International Franchise Association – Washington, DC

June 23, 2023
International Franchising Association - Washington, DC

International Franchise Association

The Franchise Business Model Has Never Been Stronger


Representing the franchise industry, the International Franchise Association provides the answers through advocacy and education

For over 60 years, the International Franchise Association’s (IFA) primary mission for its members has been to protect, enhance, and promote the franchise business model.
IFA’s membership consists of over 1,300 brands that use the business model. This includes franchise suppliers and anyone doing business with franchisors or franchisees. Nearly 10,000 members are franchise owners who own and operate their businesses within their local communities.

IFA’s role in the protection of franchises is to advocate for the business model and deal directly with government relations, as well as ensure that public policies at both federal, state and international levels create an environment conducive to the franchise model of growth.

“When we talk about enhancing franchising, this is accomplished by hosting and attending networking events, education, and certifications. Activities that we do to improve franchising from within,” says Matthew Haller, President & CEO of the International Franchise Association. When asked how they are raising awareness of the business model for prospective franchisees, IFA answers that they create a platform and space for those individuals who might have the business acumen but don’t know how to get started on their own.

IFA is not a franchise or a franchisee organization but represents the entire franchise business model. Currently, the business model is used by over 300 different industry sectors or business types. Serving both an advocacy and educational role, the IFA has the best interests of its members at the heart of its operating model.

International Franchising Association - Washington, DC

While most individuals associate franchises with restaurants or quick-service establishments (e.g. McDonald’s), these only make up 40% of the business model market. The variation of businesses that utilize franchises is truly endless, encompassing businesses from fitness studios, nail, hair salons, and childcare facilities to plumbing business and pet care services.

“The franchise economy touches people in so many different ways. Franchising is a way to grow enterprises or allow people to own a successful business. It is a completely different way of conducting business and is unique,” says Haller.

Around 20 years ago, the board of directors at IFA made the strategic decision to include franchisees in its membership. This has radically changed the organization’s path to representing the entirety of the business model and shaped its work in educating the public.

A significant component that IFA endeavors to convey to the public is that these businesses are operated by individuals, just like any other small business. The only difference is they have a licensing deal with a more prominent brand.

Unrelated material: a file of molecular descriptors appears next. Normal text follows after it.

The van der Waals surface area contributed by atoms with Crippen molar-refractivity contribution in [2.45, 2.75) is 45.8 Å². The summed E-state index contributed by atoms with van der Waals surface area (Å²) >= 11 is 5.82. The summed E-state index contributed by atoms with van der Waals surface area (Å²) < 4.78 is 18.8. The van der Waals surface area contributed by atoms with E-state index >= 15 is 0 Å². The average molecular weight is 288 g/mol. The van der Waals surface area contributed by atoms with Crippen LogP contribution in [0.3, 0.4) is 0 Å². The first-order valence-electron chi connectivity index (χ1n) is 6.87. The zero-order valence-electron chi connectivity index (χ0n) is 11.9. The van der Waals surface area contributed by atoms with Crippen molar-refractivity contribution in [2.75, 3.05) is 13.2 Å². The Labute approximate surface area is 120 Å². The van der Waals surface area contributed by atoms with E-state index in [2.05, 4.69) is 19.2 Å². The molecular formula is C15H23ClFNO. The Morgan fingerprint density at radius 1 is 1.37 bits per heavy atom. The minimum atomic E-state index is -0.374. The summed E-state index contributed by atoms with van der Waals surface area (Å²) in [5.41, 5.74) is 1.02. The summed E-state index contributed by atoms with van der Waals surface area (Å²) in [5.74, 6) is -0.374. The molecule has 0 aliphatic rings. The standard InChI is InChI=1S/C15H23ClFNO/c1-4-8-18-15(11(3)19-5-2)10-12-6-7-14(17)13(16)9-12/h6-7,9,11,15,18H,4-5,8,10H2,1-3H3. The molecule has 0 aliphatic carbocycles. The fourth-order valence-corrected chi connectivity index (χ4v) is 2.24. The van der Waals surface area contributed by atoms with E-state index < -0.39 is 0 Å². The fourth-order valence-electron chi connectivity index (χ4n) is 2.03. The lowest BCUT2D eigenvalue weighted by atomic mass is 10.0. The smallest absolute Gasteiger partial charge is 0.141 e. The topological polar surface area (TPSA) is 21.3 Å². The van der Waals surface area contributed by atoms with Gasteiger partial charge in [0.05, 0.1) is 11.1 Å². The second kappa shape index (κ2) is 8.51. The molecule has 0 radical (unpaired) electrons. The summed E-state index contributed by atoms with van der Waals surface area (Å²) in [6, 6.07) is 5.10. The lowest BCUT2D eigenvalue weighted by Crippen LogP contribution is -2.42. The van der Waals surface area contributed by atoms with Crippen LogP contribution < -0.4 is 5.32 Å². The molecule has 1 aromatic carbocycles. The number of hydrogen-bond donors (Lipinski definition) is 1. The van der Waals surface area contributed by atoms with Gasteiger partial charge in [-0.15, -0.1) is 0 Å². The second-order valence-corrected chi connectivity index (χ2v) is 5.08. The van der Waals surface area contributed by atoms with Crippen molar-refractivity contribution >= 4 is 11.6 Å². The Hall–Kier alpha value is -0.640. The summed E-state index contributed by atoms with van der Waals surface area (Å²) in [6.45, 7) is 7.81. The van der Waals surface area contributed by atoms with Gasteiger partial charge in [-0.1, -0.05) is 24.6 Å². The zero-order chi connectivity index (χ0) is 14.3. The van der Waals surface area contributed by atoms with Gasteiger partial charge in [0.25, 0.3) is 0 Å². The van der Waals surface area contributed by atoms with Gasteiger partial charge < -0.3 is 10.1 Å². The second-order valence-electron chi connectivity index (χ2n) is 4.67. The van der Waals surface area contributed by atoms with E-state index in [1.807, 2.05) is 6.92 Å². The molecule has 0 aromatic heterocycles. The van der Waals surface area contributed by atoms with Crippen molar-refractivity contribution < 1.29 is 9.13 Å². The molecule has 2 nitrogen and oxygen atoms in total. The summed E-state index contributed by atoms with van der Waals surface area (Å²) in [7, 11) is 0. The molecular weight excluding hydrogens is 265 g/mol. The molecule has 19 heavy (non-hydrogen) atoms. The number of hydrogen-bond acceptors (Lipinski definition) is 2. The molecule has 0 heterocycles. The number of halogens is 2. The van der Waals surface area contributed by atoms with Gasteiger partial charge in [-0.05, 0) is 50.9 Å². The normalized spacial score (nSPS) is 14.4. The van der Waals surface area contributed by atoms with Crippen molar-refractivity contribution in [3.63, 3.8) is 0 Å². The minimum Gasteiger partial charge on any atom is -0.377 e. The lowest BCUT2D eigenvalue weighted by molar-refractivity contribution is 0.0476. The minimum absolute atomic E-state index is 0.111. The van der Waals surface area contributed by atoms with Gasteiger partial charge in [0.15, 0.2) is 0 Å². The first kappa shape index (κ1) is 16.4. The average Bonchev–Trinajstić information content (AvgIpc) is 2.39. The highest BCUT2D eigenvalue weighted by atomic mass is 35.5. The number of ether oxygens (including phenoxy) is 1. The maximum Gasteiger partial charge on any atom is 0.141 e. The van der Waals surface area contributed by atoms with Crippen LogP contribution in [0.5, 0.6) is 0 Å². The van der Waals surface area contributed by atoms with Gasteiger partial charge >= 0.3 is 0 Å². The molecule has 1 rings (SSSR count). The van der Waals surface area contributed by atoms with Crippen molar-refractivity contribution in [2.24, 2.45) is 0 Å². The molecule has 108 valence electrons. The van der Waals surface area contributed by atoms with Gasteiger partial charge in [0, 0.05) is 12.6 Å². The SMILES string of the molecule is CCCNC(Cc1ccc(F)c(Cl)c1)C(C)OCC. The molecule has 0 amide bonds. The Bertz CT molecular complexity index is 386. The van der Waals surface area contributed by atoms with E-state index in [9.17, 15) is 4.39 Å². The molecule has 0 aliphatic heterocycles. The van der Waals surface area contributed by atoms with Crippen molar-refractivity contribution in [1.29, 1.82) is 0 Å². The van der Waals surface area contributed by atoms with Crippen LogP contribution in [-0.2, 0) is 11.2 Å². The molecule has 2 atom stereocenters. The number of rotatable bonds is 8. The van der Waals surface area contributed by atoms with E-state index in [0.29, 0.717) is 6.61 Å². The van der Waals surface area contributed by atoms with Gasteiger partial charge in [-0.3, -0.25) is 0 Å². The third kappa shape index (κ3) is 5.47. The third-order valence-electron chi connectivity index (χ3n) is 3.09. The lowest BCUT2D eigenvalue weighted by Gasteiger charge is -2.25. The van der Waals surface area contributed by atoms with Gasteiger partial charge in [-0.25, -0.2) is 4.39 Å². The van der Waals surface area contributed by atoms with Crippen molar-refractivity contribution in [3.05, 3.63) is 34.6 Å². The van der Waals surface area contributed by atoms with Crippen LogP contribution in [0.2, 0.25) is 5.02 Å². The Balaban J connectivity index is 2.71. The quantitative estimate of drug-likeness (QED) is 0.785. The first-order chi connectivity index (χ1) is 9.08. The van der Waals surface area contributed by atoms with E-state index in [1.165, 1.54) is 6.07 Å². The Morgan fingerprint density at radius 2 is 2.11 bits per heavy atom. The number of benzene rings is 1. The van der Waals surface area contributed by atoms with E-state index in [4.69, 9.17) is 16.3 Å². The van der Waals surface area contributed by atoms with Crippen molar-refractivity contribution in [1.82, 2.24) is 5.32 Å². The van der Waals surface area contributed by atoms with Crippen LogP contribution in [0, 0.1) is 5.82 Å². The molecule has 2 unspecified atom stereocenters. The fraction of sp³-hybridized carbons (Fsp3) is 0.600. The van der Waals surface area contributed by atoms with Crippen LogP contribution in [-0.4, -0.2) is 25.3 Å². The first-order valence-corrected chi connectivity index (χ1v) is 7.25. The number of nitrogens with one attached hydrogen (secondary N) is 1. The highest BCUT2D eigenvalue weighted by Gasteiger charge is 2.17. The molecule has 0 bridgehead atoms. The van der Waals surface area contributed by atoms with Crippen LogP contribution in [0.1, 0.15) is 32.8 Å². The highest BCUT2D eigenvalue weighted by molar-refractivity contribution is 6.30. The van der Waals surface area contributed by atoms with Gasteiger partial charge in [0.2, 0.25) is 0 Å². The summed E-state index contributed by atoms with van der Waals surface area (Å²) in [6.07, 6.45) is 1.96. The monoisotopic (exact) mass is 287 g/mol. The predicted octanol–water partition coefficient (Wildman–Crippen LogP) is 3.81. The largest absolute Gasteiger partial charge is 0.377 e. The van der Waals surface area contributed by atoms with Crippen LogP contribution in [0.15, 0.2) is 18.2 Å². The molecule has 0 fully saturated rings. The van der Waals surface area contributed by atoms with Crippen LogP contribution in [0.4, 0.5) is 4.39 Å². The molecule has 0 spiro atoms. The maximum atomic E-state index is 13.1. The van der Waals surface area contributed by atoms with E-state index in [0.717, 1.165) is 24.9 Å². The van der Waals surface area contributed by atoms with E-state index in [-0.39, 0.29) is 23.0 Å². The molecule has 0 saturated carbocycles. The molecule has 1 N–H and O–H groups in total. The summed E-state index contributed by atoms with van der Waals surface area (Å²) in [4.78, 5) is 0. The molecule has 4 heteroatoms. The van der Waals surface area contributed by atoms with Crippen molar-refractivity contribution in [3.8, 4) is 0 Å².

This public image always needs a complete picture of the business model and the uniqueness of franchising. It’s this core insight that IFA is working to protect via constantly creating educational content for the general public.

However, the simple fact is that not all franchise brands are created equal. As some will be more successful than others, IFA encourages potential franchisees to conduct their own due diligence.

IFA knows this is the best method of avoiding issues that may emerge later in the process.
IFA has an entire Academy of Learning Modules developed for both franchisor and franchisee members.

International Franchising Association - Washington, DC

For franchisors, IFA has developed material that educates them on how to create a franchise system, how to market and sell it, and the legal requirements.

And for prospective franchisees, IFA hosts events around the country, displays at expos, and offers a plethora of online education modules about how to qualify for a franchise purchase.
Haller elaborates on the role that government has in public policy, “We think the appropriate role for government to play is by regulating the franchise business model in a way that creates healthy channels of commerce and supports a relationship that focuses on the appropriate amount of pre-sale disclosure.”

IFA believes that franchises need to be allowed to evolve. Currently, there are levels of autonomy that franchisors offer franchisees with certain elements being left to the discretion of the franchisee, which includes who they hire, their pay rate, schedules, and real estate.

In regards to the outward appearance of the brand to the customer, the licensing relationship is essential as the franchise needs to maintain a consistent look and feel. This being said this is a unique element of the business model.

“By buying into a franchise, you can own and operate a business, or businesses, as opposed to how mega-corporations work, which is the business model’s biggest selling point. All the stakeholders in the franchise relationship benefit from the established brand,” says Haller.
Also, by creating a franchise, you can expand and grow your business with other people’s capital, which in turn means an accelerated rate of market reach. It’s also worth noting that franchisees have local market knowledge and operate in a community. This also allows these individuals to feed their families and uplift communities.